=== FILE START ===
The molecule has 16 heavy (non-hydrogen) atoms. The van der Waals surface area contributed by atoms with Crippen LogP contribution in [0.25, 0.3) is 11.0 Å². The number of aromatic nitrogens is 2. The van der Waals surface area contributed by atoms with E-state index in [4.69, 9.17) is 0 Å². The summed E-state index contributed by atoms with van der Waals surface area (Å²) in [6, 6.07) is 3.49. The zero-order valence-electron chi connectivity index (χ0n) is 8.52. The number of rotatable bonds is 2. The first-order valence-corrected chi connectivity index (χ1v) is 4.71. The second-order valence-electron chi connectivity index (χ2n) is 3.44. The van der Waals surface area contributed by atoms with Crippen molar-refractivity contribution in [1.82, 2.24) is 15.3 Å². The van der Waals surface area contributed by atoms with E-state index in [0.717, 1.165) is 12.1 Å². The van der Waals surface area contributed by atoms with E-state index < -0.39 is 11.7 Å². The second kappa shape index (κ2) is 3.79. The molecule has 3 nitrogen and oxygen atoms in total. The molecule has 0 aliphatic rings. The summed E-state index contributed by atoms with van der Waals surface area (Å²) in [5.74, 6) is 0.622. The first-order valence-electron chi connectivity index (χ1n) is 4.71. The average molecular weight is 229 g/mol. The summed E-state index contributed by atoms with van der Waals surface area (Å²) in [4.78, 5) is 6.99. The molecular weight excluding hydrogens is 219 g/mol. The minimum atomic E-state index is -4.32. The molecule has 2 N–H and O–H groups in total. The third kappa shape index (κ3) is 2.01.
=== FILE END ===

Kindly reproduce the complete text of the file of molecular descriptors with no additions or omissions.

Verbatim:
The molecule has 16 heavy (non-hydrogen) atoms. The van der Waals surface area contributed by atoms with Crippen LogP contribution in [0.25, 0.3) is 11.0 Å². The number of aromatic nitrogens is 2. The van der Waals surface area contributed by atoms with E-state index in [4.69, 9.17) is 0 Å². The summed E-state index contributed by atoms with van der Waals surface area (Å²) in [6, 6.07) is 3.49. The zero-order valence-electron chi connectivity index (χ0n) is 8.52. The number of rotatable bonds is 2. The first-order valence-corrected chi connectivity index (χ1v) is 4.71. The second-order valence-electron chi connectivity index (χ2n) is 3.44. The van der Waals surface area contributed by atoms with Crippen molar-refractivity contribution in [1.82, 2.24) is 15.3 Å². The van der Waals surface area contributed by atoms with E-state index in [0.717, 1.165) is 12.1 Å². The van der Waals surface area contributed by atoms with E-state index < -0.39 is 11.7 Å². The second kappa shape index (κ2) is 3.79. The molecule has 3 nitrogen and oxygen atoms in total. The molecule has 0 aliphatic rings. The summed E-state index contributed by atoms with van der Waals surface area (Å²) in [5.74, 6) is 0.622. The first-order valence-electron chi connectivity index (χ1n) is 4.71. The average molecular weight is 229 g/mol. The summed E-state index contributed by atoms with van der Waals surface area (Å²) in [4.78, 5) is 6.99. The molecular weight excluding hydrogens is 219 g/mol. The minimum atomic E-state index is -4.32. The molecule has 2 N–H and O–H groups in total. The third kappa shape index (κ3) is 2.01.